In Florida, Activists Turn Eye on Social Studies Textbooks

There's a move to make publishers make controversial moves on language in textbooks
By Jenn Gidman,  Newser Staff
Posted Mar 17, 2023 2:23 PM CDT
Next Under Florida's Eye: Social Studies Texts
Stock photo.   (Getty Images/Ridofranz)

Last year, Florida went to town scouring its math textbooks for any sign of nonallowable content, including topics tied to critical race theory and "unsolicited strategies" such as social emotional learning (SEL). Now, social studies in the state is also under the microscope, as the traditionally "boring" approval process for textbooks finds itself mired in a politically charged environment, driven by Republican Gov. Ron DeSantis' determination to quash what he calls "woke indoctrination" in schools. The New York Times notes that Florida is one of more than a dozen states in which the state decides which textbooks get used in schools (usually it's made at a more local level), and that conservative activists have been increasingly poring over textbooks there to see if any "prohibited" topics turn up.

Meanwhile, publishers often follow the money—meaning that, in big markets like Florida, California, and Texas, they'll often acquiesce to local politics and change textbooks accordingly. In one instance cited by the Times, publisher Studies Weekly, whose materials are used in elementary schools in Florida, saw progressively changed language in a story about Rosa Parks designed for first-graders. In a version currently used in classrooms, a line reads: "The law said African Americans had to give up their seats on the bus if a white person wanted to sit down." In a second version made for textbook review, that same line is a murkier one: "She was told to move to a different seat because of the color of her skin." And in a second updated version, which nixed any mention of segregation, direct or indirect: "She was told to move to a different seat."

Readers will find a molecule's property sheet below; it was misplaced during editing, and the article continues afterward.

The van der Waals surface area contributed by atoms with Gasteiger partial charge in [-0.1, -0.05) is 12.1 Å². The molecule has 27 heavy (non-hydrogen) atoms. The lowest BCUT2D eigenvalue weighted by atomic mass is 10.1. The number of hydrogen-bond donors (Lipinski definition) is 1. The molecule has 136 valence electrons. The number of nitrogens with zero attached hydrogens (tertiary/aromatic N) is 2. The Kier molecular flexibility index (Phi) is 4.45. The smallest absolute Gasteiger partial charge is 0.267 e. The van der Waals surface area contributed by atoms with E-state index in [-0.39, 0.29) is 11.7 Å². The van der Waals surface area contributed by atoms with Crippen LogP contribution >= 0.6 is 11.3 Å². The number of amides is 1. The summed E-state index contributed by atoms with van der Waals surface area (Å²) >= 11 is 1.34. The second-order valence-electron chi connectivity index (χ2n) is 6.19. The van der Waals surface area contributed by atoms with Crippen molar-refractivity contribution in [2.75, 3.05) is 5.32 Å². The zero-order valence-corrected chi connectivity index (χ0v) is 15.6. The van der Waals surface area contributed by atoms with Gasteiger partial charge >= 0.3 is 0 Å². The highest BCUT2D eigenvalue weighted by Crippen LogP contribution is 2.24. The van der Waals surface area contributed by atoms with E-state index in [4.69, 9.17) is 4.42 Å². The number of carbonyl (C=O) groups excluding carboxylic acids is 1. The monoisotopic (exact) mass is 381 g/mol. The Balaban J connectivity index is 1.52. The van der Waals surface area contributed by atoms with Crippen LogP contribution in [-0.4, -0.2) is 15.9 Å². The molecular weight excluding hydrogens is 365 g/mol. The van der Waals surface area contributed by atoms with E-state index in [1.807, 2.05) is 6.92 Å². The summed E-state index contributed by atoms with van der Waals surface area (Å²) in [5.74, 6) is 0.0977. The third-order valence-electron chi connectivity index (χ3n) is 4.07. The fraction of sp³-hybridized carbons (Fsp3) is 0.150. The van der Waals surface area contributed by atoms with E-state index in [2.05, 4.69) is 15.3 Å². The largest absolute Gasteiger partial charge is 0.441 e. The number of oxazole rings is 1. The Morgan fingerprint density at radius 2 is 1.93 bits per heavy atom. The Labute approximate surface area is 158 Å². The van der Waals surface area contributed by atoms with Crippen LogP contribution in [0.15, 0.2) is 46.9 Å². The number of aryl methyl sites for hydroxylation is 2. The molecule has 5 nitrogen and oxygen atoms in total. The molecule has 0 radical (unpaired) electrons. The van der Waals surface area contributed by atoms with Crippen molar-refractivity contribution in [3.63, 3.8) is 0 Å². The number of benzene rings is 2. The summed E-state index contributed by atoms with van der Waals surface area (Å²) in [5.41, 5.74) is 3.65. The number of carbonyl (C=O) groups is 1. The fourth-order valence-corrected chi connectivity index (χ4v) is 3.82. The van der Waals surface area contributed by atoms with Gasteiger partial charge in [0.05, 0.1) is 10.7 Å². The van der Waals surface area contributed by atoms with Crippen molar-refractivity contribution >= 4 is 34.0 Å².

Florida's Education Department is pushing back, noting publishers that shy away from topics like the civil rights movement, slavery, and segregation are breaching state law. Some find the moves chilling. "Will students be provided with a watered-down version of history? I think from new teachers they will. Because they may be fearful," Dr. Robert Bailey, a former reviewer of such texts, told WFTV last summer. Lawrence Paska, head of the National Council for the Social Studies, told Education Week that allegations around a widespread use of "indoctrination" by teachers was nonsense. "Educators are trained, licensed professionals whose job is to help students achieve standards to be prepared for graduation, to be prepared for a life beyond school," he said. "Restrictions and limitations to that serve the opposite effect." (More Florida stories.)

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